This entry is part 6 of 13 in the series Story Genius Method - Pillar

Recap: We’re looking at Lisa Cron’s book STORY GENIUS, taking notes, and applying it to the realm of short stories.

Last post we talked about why Roti wants what he does. This week we’re going to dive into what he believes that is actively keeping him from getting it. We’re going to call this a misbelief.

Lisa encourages us that this should be something true to our character; Maybe he was lied to, maybe his siblings are just unkind, or maybe he’s just come to the wrong conclusion about a past event. Whatever it is, from Roti’s perspective, it’s gospel.

The (digging) process

  1. Start with what Roti wants (significance)
  2. Turn it into a lie (Roti believes he isn’t significant)
  3. What does it mean if that’s true? (His ideas don’t matter)
  4. What does that say about him? (If his ideas don’t matter then he’s not valuable)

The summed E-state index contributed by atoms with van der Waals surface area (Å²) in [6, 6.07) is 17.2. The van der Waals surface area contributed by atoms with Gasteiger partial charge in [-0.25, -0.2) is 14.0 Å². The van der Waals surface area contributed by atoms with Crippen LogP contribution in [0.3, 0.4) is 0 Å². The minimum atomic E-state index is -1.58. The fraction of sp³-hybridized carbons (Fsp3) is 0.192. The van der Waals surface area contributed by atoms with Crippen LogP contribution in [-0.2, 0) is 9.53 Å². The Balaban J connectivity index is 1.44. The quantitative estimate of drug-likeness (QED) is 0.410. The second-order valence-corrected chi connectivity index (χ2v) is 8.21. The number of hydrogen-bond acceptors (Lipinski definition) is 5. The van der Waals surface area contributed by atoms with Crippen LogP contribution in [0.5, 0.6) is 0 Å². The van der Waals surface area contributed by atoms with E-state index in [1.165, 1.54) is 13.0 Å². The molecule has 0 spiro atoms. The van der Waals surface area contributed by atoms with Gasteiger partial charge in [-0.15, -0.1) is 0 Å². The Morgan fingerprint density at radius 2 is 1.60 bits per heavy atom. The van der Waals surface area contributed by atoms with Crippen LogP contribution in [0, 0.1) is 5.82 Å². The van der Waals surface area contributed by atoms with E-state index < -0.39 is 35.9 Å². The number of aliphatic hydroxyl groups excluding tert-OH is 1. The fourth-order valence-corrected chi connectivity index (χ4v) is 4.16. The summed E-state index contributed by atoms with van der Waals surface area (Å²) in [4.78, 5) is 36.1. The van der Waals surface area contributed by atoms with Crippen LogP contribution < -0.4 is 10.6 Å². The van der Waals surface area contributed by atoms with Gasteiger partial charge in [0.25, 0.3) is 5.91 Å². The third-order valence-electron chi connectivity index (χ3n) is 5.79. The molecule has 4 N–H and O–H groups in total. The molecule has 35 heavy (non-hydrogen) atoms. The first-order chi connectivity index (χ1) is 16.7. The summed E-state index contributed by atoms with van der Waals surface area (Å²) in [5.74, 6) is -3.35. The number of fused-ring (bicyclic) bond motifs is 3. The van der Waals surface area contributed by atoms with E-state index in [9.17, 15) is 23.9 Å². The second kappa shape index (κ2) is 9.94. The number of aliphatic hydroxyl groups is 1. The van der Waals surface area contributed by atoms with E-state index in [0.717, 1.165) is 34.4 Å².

5. What happens then? (If he’s not valuable then he’s insignificant)
  6. So what then does Roti believe about significance? (That it’s tied to value)
  7. So what’s valuable? (Good ideas)
  8. Conclusion: Value comes from good ideas

And if Roti believes this to be true of others, then he believes it for himself as well ergo where I landed:

Roti believes that he is only as good as his ideas.

Boom. This leaves him uncertain as to whether or not he is capable of producing a good one, hopeful that he will eventually, and ripe for being shown how wrong it is by the story. If this is true then his hypothetical glory moment at the speaking rock would reveal him to be valuable (and therefore, significant), and his worst nightmare is being publicly humiliated for a bad idea.

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